We meet the Chinese property tycoon and multi-millionaire who, along with his then-wife, once moved in the highest echelons of power in Beijing. But the couple fell foul of the Chinese government during Xi Jinping's inexorable rise to power and in 2017 Desmond's ex-wife was abducted – he says by the Chinese state. She vanished for two years and even now is restricted in her movements, although she's never been charged with any crime. Mr Shum now lives in the UK, from where he gave us his extraordinary account of business life at the highest level in China. And he tells us why he thinks the current Chinese economy is rotten to the core. Presenter: Ed Butler (Image: Desmond Shum. Credit: Desmond Shum)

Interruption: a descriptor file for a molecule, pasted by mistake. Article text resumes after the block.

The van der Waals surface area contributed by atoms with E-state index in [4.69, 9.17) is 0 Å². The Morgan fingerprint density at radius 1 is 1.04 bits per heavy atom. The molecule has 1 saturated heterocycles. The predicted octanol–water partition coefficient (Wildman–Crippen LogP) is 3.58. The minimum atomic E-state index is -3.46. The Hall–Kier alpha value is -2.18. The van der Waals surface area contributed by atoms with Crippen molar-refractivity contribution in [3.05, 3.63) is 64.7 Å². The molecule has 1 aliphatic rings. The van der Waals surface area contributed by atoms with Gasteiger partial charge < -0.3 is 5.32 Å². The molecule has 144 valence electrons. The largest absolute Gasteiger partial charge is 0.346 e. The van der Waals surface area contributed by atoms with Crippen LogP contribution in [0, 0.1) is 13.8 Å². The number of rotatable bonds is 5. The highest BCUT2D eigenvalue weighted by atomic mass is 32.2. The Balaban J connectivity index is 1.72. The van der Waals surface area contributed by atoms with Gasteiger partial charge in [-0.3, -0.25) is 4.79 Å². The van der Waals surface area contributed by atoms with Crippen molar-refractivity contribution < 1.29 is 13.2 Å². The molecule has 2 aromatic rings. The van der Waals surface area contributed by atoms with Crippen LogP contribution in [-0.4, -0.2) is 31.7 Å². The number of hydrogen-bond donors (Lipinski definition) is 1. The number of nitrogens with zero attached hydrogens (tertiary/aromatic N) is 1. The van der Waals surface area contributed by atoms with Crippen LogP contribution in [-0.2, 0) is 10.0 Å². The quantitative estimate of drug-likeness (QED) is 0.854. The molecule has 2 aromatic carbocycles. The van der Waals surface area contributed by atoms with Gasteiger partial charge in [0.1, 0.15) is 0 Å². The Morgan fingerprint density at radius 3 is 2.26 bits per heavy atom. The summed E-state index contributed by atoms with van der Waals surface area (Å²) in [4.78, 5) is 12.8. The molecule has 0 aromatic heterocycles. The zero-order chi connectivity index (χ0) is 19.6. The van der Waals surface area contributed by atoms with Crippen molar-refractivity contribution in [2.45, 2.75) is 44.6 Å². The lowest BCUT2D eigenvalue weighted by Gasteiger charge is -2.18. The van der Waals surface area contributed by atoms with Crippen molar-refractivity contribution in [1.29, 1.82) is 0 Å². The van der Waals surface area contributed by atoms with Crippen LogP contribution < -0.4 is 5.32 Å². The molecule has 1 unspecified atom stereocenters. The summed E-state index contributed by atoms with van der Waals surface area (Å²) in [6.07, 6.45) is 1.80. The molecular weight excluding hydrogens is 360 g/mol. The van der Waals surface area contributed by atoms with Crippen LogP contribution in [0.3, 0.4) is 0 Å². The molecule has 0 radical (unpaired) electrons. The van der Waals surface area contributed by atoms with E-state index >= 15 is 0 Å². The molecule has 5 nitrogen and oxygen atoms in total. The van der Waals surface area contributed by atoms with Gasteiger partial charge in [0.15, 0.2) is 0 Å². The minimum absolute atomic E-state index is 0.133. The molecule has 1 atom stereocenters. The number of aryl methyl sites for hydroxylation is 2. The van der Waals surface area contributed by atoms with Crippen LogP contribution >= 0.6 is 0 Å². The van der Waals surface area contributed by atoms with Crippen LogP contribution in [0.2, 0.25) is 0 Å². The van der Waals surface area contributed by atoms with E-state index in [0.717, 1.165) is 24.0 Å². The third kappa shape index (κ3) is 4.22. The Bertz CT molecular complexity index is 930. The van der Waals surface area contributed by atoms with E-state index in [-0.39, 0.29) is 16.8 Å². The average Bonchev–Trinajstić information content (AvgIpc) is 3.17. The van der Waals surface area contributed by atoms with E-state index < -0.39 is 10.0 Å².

La cumbre del G20 que tuvo lugar en Nueva Delhi este fin de semana concluyó sin más resultado que un comunicado final en el que los integrantes del grupo denunciaban el coste de la guerra en Ucrania, pero eliminando aristas y afirmaciones problemáticas como las que emplearon el año pasado tras la cumbre de Bali. En aquel momento se pensaba que, de un modo u otro, se conseguiría llegar a un acuerdo de paz satisfactorio para ambas partes en breve, pero no ha sido así. La guerra encadena ya 18 meses y no tiene pinta de resolverse a corto plazo. La tensión generada por una guerra tan larga y sin final a la vista hizo temer que el G20 no se pusiese de acuerdo para un comunicado conjunto. Pero el sábado por la tarde el primer ministro indio, Narendra Modi, anunció que por fin había consensuado un documento. La declaración final evitaba nombrar a Rusia, se limitaba a decir que, “conforme a la Carta de Naciones Unidas, todos los estados deben abstenerse de la amenaza o el uso de la fuerza para buscar adquisiciones territoriales contra la integridad territorial y la soberanía o la independencia política de cualquier Estado", pero evitando recordar las resoluciones de la ONU de 2022 que condenaban la invasión rusa. Para esquivar posibles inconvenientes la declaración hacía hincapié en el impacto de la guerra en la seguridad alimentaria, la interrupción en las cadenas de suministro y el alza de los precios. La cuestión era no predisponer ni a Rusia ni a Estados Unidos y sus aliados contra el documento y Modi lo consiguió empleando un lenguaje extremadamente alambicado y que venía a no decir nada. El Gobierno ruso, representado en la cumbre por el ministro de exteriores Sergei Lavrov (Putin sigue sin prodigarse por el extranjero por miedo a ser detenido y entregado al Tribunal Penal Internacional), se felicitó por el contenido de la declaración que, a su juicio, logra un equilibrio entre las opiniones del llamado sur global y de las potencias occidentales. Joe Biden si se desplazó hasta Delhi para encabezar la delegación estadounidense. Allí anunció que tiene previsto construir un corredor comercial que una Europa, Oriente Medio y el sur de Asia. El corredor se sustanciaría en un acuerdo al que se sumarían los países del golfo Pérsico y la India. Esa sería la respuesta de Washington a la nueva ruta de la seda promovida por el régimen chino, pero, al menos por ahora, esto queda exclusivamente en el ámbito declarativo. No hay un plan detrás ni unos plazos de ejecución, pero supone un esfuerzo para contrarrestar la influencia china en aquella región. Xi Jinping no pudo dar réplica porque tampoco asistió a la cumbre, en su lugar envió a su primer ministro Li Quiang. El gran vencedor de una cumbre que no ha servido para nada ha sido, de cualquier modo, Narendra Modi, que ha empleado el evento como reclamo propagandístico dentro de su país y que, aprovechando la ausencia de Xi Jinping y de Vladimir Putin, ha sacado pecho exhibiéndose como un estadista de talla global frente a los medios de todo el mundo. El protagonismo de Modi ha sido absoluto frente al de las potencias europeas que han pasado completamente desapercibidas. Modi y Biden dominaron la cumbre de Nueva Delhi. Putin y Xi Jinping la ignoraron, pero tuvieron más impacto en la agenda que los siete líderes europeos que asistieron en persona. En La ContraRéplica: - Yolanda Díaz y Puigdemont - Mayotte y Reunión - El golpe de Pinochet · Canal de Telegram: https://t.me/lacontracronica · “Hispanos. Breve historia de los pueblos de habla hispana”… https://amzn.to/428js1G · “La ContraHistoria de España. Auge, caída y vuelta a empezar de un país en 28 episodios”… https://amzn.to/3kXcZ6i · “Lutero, Calvino y Trento, la Reforma que no fue”… https://amzn.to/3shKOlK · “La ContraHistoria del comunismo”… https://amzn.to/39QP2KE Apoya La Contra en: · Patreon... https://www.patreon.com/diazvillanueva · iVoox... https://www.ivoox.com/podcast-contracronica_sq_f1267769_1.html · Paypal... https://www.paypal.me/diazvillanueva Sígueme en: · Web... https://diazvillanueva.com · Twitter... https://twitter.com/diazvillanueva · Facebook... https://www.facebook.com/fernandodiazvillanueva1/ · Instagram... https://www.instagram.com/diazvillanueva · Linkedin… https://www.linkedin.com/in/fernando-d%C3%ADaz-villanueva-7303865/ · Flickr... https://www.flickr.com/photos/147276463@N05/?/ · Pinterest... https://www.pinterest.com/fernandodiazvillanueva Encuentra mis libros en: · Amazon... https://www.amazon.es/Fernando-Diaz-Villanueva/e/B00J2ASBXM #FernandoDiazVillanueva #g20 #india Escucha el episodio completo en la app de iVoox, o descubre todo el catálogo de iVoox Originals